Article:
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08/22/2019 - 11:57

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Roshani Bhujel


Accountability is an instrument of ensuring good governance within the bureaucratic structure throughout the world, and Nepal is not an exception. Time and again, the government of Nepal has adopted various plans, policies, and institutional mechanisms to hold duty bearers accountable for their actions and performance. However, it is a general feeling that the practice and exercise of accountability in the Nepali bureaucracy are still not as expected. Citizens often feel that bureaucrats are being irresponsive and unaccountable, and criticize them for this. Perhaps, many of us have similar personal experiences that have led us to the same conclusion. Bearing such in mind, this quantitative study examined the determinants of accountability and performance of bureaucrats working in the education sector, employing three research questions: i) What is the level of accountability and performance? ii) To what extent do accountability and performance differ based on demographics? iii) What is the association of accountability with performance and vice versa?
To address these questions, I adopted a quantitative approach based on primary data, employing survey as a strategy of inquiry. My target population for the survey was educational bureaucrats working in the central level of organization of the Ministry of Education. According to the Ministry records, there were a total of 592 posts (Darbandi) across the different central level organizations. I excluded employees without ranks and vacant posts from the sampling frame. Hence, the total number of educational bureaucrats working in different levels of the central organization was 459. From this, I selected 213 respondents using the most popular and widely accepted formula proposed by Yamane (1967). Data was collected through a self-administered structured questionnaire, and analyzed by using descriptive and inferential statistics. For descriptive statistics, I calculated frequency, percentages, crosstab mean, median, and standard deviation; and for inferential statistics, I used Phi, Rank-Correlation, Chi-square, and Logistic Regression to determine the association between the variables.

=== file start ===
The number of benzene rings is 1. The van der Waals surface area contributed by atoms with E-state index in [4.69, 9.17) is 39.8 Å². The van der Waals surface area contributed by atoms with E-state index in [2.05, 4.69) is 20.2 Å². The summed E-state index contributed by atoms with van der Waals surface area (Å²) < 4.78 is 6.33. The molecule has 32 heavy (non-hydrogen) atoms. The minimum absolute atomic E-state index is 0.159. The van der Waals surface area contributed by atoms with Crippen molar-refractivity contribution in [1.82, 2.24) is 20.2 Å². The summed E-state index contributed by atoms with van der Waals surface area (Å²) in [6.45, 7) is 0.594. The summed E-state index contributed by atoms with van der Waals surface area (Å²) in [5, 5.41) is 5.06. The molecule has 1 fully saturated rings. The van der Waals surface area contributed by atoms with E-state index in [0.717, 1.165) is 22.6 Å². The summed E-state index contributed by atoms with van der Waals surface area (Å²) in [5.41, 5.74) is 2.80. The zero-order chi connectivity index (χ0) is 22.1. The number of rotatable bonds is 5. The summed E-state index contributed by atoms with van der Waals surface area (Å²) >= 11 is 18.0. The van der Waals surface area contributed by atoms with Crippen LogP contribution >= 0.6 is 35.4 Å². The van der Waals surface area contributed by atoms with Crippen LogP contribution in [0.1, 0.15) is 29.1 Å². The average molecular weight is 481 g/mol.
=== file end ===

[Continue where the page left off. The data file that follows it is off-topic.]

The results of the study show that the educational bureaucrats working in central level of organization of the Ministry of Education seem to be accountable. Transparency, responsibility, and responsiveness also appear to be good; however, liability and controllability were not found to meet expectations. This scenario reveals that there is a weak controllability mechanism. Similarly, there was a weak system for performance-based reward and punishment. Educational bureaucrats were found to perform at a higher level, executing defined duties in a timely manner to achieve organizational goals and standards effectively and efficiently.
It is interesting to note that accountability and performance of educational bureaucrats differed by their demographic attributes, results that were confirmed by descriptive statistics. On the other hand, inferential statistics did not produce significant effects, except in regards to job position. Therefore, it can be said that accountability and performance of educational bureaucrats were independent, except for their position. Nevertheless, this scenario was different when examining the relationship between accountability and performance. Accountability and performance of educational bureaucrats were significantly associated with each other, as indicated by the results.